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The Business Process Methodology Behind Traffic Jams

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No one likes rush hour traffic, especially when it stretches farther than the eyes can see. For the poor commuters in Beijing, the gridlock is not only record breaking in distance, but has been persisting for ten days straight. released an article revealing the conditions in 2010 on Beijing’s highways.

Below is an excerpt detailing the astonishing 60-mile traffic jam.

Cars and trucks have been slowed to a crawl since August 14 on the National Expressway 110, which is also known as the G110, the major route from Beijing to Zhangjiakou, Xinhua News reported.

Officials expect the congestion to continue until workers complete construction projects on September 13, the report said. 

State media reported that Chinese drivers have become accustomed to the severe delays, noting a similar jam in July that slowed traffic for close to a month.

surprised consultant about traffic

© Flickr user quinn.anya

According to the article, this phenomenon is due to ongoing construction and an increase in trucks on the roads. And as horrific as it sounds, for those stuck in the middle, it’s beyond imaginable. Not only are they moving less than a mile per day and paying the high dollar for food and drinks from temporary road vendors, the estimated wait time is upwards of a month. Yet, the worst aspect of all is the lack of control bestowed upon the highway patrons. Due to circumstances beyond their reach, drivers are forced to buy expensive food and drinks, to miss work, and to spend time away from their families. Sadly, all anyone can do is sit in their immobile cars and wait for someone else to fix the problem.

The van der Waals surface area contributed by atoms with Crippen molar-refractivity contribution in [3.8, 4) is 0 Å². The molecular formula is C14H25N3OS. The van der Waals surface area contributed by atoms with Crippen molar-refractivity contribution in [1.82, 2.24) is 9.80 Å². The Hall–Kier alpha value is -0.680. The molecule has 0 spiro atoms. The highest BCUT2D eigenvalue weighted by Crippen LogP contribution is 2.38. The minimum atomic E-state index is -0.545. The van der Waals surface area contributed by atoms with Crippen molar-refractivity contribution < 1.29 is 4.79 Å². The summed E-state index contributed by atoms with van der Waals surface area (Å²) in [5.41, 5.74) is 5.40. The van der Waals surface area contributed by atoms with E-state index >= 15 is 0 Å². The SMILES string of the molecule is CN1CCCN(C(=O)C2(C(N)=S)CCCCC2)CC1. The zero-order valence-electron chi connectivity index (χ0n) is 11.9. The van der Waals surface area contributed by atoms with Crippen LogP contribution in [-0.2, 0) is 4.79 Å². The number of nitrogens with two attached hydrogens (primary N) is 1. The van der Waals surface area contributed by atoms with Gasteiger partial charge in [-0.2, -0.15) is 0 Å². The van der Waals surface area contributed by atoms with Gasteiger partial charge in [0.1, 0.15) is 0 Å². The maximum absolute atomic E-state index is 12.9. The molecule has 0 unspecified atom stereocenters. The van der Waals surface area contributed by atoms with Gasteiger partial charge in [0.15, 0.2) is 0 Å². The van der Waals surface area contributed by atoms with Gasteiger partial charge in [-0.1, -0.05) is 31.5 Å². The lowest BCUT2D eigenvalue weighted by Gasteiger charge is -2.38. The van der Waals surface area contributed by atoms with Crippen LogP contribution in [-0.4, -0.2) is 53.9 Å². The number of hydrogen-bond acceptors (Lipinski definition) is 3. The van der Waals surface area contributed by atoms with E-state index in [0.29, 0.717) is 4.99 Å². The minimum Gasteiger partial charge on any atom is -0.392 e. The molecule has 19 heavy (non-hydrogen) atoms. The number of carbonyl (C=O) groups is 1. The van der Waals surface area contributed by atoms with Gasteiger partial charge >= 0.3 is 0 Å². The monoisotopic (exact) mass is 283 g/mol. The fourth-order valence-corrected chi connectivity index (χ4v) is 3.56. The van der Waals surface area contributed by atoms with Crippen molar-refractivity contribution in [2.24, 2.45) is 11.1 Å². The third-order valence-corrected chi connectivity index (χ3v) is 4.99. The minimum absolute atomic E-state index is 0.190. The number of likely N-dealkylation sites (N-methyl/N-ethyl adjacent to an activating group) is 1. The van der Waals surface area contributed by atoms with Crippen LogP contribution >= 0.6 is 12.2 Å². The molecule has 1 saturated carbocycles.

Although this story is disheartening, it’s certainly one we all can learn from. After all, the best way to create solutions is to examine past challenges, reflect on the core issues and improve upon them. So when it comes to failure, take time to ask the imperative questions:

  • What systems are in place when errors and delays occur?
  • What can be done to properly support those effected by failure?
  • Are stakeholders empowered and knowledgeable enough to remedy issues on their own?
  • How will the effects of failure compromise and/or boost our company? Our workflow?

Don’t attempt to create a plan that prevents failure. Instead, create one that anticipates failure. Doing so will help maintain a strong system that acts accordingly and fosters continuous improvement. 

If broken processes in your office are preventing productivity and creating an environment full of gridlocks, contact our consultants today. We will help identify problems in your workflow and assist in breaking your team free of office jams.

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